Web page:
With the wealth of information in the world, using copyrighted works in your courses is going to be a common occurrence. Common examples of using copyrighted works include sharing physical photocopies of an item with your students, uploading a PDF document into your Canvas course, or watching a video in your class. If you decide to use a copyrighted work in class, you can obtain permission from the creator, but this may be difficult if the resource if produced through a large organization, or the copyright holder is deceased. Situations that allow exceptions for use of copyrighted material are outlined below.
Commonly referred to as the Classroom Exemption, Section 110 of the U.S. Copyright Act allows for the performance, use, or display of copyrighted works during face-to-face teaching activities. To qualify for this exemption, you must:
If you meet these criteria, then you and your students have the right to perform or display any copyrighted work without permission. For example, you can play entire movies, perform music, or display works of art. This exception allows for the performance or display of a work though, not making copies. So handing out copies of a script would not be covered by the Classroom Exemption.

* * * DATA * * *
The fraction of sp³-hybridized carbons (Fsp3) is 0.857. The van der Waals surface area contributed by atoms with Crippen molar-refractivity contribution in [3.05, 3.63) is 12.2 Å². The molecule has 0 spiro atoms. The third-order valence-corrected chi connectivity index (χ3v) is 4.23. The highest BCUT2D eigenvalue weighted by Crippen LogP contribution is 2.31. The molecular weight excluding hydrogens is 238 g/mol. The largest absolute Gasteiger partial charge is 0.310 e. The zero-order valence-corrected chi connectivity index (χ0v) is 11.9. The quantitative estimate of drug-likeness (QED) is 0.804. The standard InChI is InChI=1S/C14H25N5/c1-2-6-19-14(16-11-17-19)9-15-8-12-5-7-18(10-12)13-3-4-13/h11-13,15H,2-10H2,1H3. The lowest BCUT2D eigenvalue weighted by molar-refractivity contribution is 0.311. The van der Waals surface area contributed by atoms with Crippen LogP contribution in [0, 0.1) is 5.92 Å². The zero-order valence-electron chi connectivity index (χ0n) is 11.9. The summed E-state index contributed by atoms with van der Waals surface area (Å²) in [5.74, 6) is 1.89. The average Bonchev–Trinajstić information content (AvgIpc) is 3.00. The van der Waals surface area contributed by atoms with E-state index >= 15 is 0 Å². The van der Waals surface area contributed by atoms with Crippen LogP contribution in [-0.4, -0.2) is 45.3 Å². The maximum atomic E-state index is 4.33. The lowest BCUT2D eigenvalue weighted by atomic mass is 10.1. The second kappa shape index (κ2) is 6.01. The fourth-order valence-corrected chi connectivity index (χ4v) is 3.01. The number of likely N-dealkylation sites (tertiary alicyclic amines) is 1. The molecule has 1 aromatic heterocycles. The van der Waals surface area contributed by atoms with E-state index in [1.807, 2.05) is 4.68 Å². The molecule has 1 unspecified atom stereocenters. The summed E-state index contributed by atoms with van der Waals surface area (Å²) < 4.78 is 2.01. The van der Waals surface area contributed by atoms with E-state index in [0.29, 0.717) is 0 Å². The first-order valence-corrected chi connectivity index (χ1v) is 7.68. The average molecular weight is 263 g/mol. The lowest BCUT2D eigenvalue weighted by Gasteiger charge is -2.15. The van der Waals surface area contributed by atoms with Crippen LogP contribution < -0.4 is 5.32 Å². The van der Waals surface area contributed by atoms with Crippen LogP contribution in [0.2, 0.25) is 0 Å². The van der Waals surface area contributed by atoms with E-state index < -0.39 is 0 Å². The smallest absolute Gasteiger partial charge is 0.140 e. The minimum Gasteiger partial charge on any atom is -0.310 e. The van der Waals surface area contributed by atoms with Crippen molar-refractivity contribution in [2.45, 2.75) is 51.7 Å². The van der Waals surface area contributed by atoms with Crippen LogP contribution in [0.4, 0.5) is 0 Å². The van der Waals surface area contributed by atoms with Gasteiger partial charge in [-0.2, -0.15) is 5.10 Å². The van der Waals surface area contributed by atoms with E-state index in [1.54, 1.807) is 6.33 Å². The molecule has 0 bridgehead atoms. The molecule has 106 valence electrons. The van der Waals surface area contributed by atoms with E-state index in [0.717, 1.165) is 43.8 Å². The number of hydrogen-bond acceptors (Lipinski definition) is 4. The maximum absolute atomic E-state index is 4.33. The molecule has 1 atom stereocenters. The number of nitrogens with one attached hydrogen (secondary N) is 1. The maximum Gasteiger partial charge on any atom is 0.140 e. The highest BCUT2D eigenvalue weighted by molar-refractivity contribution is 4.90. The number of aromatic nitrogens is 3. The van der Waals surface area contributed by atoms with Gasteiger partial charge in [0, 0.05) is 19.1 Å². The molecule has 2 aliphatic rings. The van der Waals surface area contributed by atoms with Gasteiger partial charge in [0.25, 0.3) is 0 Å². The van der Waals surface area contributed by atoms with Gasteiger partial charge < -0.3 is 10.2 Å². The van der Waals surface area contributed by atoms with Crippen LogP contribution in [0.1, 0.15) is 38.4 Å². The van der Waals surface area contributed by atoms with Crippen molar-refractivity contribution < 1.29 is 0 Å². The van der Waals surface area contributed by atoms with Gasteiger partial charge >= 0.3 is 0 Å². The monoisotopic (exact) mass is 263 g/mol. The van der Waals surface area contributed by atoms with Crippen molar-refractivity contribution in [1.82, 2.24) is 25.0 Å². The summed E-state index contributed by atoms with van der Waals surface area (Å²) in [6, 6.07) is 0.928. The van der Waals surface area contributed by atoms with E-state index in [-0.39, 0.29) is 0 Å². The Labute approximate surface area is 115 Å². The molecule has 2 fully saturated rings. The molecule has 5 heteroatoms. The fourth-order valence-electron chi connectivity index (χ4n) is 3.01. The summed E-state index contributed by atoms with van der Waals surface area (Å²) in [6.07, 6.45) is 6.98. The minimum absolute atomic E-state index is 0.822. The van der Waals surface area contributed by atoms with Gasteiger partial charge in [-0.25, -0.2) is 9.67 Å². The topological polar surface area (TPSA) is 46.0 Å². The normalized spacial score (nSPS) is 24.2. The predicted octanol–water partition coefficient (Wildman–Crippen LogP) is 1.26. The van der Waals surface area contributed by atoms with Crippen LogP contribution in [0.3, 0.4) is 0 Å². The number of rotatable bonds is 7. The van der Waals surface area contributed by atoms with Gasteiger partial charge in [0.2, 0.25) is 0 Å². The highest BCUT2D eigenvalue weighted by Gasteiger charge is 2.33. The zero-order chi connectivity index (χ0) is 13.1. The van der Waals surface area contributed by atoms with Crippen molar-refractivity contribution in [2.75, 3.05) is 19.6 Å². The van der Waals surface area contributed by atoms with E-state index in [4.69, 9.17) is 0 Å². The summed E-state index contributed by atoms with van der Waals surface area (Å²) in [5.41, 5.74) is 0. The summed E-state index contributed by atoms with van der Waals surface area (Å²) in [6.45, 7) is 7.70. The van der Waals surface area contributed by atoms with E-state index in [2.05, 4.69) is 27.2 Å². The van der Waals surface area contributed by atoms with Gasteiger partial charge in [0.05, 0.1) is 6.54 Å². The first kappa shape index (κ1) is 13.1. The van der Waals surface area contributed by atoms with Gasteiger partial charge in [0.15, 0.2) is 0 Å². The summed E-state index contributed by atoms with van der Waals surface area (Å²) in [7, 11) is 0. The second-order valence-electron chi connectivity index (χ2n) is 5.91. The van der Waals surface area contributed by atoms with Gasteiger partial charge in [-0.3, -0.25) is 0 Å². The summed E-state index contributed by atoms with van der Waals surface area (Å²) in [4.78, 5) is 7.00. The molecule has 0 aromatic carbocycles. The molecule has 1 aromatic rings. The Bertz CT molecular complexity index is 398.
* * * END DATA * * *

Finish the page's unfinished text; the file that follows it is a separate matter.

NOTE: The Classroom Exemption does NOT apply in the online environment, even if the nature of the use is completely educational This includes simultaneous learning where some students are in-person and others are distance learning. Continue to the next section, the TEACH Act, for more information on using copyrighted works in the online environment.